My 3rd Movie: 300 Years of Good

I’ve just spent the past month working on 300 Years of Good, a compilation of stories by women religious (a.k.a. nuns) from around North Carolina & South Carolina. I interviewed 15 sisters, 9 of whom are in this movie. There are 64 sisters in the Raleigh Diocese, 100 in the South Carolina Diocese and I’m not sure how many in my own Diocese but I’d guess around 100. I’d like to share some details of what this journey entailed and about what happened along the way.

In December, I was informed that I would receive a $1000 grant from National Catholic Sisters Week to show a documentary during this week in March. Not only is the money covering popcorn (for 80 people), soda (for 60 people) and a rented cooler ($20), but it also covered the cost of the making of the documentary. I did not receive any payment for my work. I have spent a few hundred hours planning, interviewing, traveling and editing but my time has been my own contribution to the project, a labor of love. Although this has been a very solitary experience, especially these past few weeks spent in our guest room/home office editing until well after midnight most nights, I have not been completely alone  and all sorts of people came out to help me along the way. I met Rachel at a filmmaker’s meetup in Charlotte in January. She sat down with me to help me figure out which days I could travel during February and in the past couple of weeks of editing, checked in on me. Friends like Courtney, Caitlin, Cathy & Sr. Eileen put on their thinking caps when I asked about sisters they knew in NC and SC. If not for those four people, none of these interviews would have taken place. Wow. I realize just now how important they were to the making of this. In the credits, I give thanks to two men: my own husband who supported this project wholeheartedly and Jim, who helped me learn a lot about South Carolina and bought me lunch while in Charleston.

In the Company of Women

I traveled to Cary, NC, staying at my friend Betsy’s house for the night with her cute animals and lively conversation.  I stayed in a hotel in Sumter, SC on my way to the very remote Kingstree, SC which did not seem to have any chain hotels nearby when I booked in Sumter (almost an hour away). I enjoyed 2 nights with the Poor Clare sisters in Traveler’s Rest, SC, enjoying the foods they stocked in the small guest apartment where I stayed. I enjoyed a delicious pot roast in Kingstree and lunch with the gentle and lovely fellowship of the Felician sisters there.  In Belmont, I got to meet several sisters who were archivist and a woman in her 30s who is a professional archivist as well. Their explanations of their work helped me find words for my own as I am also seeking to capture, preserve and share stories of women religious. I enjoyed breakfast and lunch in the main kitchen at the Belmont Mercy’s place, running into some sisters I’ve known from my 42 years, most of which have been spent in the Diocese of Charlotte.  In Cary, Sister Anne took me out for delicious burritos at a place with dozens of hot sauces (which I love) and treated me to interesting conversation and warm hospitality.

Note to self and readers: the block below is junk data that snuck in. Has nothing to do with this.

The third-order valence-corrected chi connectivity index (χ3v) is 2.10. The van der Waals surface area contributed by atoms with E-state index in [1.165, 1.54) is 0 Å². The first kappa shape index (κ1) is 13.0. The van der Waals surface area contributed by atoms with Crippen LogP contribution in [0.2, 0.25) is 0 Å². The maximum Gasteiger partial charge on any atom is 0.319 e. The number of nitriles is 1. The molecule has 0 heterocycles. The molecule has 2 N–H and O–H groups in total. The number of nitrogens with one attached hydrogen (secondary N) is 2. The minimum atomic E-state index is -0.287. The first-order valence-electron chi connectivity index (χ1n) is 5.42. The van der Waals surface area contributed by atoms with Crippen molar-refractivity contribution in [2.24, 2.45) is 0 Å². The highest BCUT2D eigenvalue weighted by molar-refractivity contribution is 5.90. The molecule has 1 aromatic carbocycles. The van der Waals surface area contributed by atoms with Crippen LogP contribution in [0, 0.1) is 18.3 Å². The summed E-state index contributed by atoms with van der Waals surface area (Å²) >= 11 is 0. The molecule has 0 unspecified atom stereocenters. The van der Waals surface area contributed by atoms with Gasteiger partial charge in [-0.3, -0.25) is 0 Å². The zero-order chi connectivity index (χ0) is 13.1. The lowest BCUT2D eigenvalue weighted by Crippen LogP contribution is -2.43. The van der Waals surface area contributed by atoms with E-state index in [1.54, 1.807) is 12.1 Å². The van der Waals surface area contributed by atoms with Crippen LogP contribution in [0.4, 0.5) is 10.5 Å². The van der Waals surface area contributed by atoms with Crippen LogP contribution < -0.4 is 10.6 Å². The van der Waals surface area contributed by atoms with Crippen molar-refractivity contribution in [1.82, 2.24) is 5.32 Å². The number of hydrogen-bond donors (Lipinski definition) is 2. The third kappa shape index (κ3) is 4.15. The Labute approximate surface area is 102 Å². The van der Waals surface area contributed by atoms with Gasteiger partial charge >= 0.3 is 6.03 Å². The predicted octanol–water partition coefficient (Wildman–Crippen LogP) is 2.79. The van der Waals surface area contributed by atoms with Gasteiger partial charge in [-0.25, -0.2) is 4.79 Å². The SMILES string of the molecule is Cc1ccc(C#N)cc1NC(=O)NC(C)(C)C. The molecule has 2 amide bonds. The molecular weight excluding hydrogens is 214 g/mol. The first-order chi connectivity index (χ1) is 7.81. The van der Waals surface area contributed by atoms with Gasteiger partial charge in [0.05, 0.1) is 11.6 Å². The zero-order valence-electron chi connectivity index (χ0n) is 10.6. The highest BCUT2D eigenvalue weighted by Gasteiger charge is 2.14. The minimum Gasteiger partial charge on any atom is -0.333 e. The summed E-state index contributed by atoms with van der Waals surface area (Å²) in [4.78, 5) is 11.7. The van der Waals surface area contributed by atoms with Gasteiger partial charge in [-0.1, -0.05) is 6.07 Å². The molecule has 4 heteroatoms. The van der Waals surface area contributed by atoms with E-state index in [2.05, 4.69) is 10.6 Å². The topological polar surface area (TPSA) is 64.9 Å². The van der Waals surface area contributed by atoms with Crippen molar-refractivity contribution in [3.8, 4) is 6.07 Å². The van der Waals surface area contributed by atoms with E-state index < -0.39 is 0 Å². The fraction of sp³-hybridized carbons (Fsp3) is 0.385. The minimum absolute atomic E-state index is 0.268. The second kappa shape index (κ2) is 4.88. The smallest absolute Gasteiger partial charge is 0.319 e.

Three Movies

With delight, when I sat down after interviews to sort through the footage, I realized I actually have three movies sitting in front of me! This became clearer to me as I went along. Over the next few months, I will be putting together a separate movie for the Poor Clares and for the Felicians. Since I got to spend so much time with them and to film so much outside of our sit down interviews, I know these will be very colorful portraits, or rather, snapshots of what I saw when with them. Both happen to be Franciscan communities, so I might have to work a little harder and really think about how to incorporate some of Francis & Clare’s writings (my specialty) into the films.